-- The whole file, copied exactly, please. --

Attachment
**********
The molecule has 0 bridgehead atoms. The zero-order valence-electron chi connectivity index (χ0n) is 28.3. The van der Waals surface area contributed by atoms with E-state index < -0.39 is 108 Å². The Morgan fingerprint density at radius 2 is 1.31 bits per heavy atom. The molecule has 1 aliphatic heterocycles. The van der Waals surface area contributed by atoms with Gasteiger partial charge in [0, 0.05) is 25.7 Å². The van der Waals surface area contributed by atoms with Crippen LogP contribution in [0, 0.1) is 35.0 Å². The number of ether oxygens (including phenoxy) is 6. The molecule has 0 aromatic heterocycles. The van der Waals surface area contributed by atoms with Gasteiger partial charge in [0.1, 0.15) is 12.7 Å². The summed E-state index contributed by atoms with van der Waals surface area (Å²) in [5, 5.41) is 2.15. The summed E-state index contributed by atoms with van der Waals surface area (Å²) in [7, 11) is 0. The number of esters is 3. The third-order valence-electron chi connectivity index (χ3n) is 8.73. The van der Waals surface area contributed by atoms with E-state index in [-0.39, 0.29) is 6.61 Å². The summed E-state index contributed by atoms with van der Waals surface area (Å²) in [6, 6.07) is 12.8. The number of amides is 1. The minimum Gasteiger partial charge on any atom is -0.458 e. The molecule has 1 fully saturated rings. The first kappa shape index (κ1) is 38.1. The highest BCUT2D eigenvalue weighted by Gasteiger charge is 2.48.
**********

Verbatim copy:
The molecule has 0 bridgehead atoms. The zero-order valence-electron chi connectivity index (χ0n) is 28.3. The van der Waals surface area contributed by atoms with E-state index < -0.39 is 108 Å². The Morgan fingerprint density at radius 2 is 1.31 bits per heavy atom. The molecule has 1 aliphatic heterocycles. The van der Waals surface area contributed by atoms with Gasteiger partial charge in [0, 0.05) is 25.7 Å². The van der Waals surface area contributed by atoms with Crippen LogP contribution in [0, 0.1) is 35.0 Å². The number of ether oxygens (including phenoxy) is 6. The molecule has 0 aromatic heterocycles. The van der Waals surface area contributed by atoms with Gasteiger partial charge in [0.1, 0.15) is 12.7 Å². The summed E-state index contributed by atoms with van der Waals surface area (Å²) in [5, 5.41) is 2.15. The summed E-state index contributed by atoms with van der Waals surface area (Å²) in [7, 11) is 0. The number of esters is 3. The third-order valence-electron chi connectivity index (χ3n) is 8.73. The van der Waals surface area contributed by atoms with E-state index in [-0.39, 0.29) is 6.61 Å². The summed E-state index contributed by atoms with van der Waals surface area (Å²) in [6, 6.07) is 12.8. The number of amides is 1. The minimum Gasteiger partial charge on any atom is -0.458 e. The molecule has 1 fully saturated rings. The first kappa shape index (κ1) is 38.1. The highest BCUT2D eigenvalue weighted by Gasteiger charge is 2.48.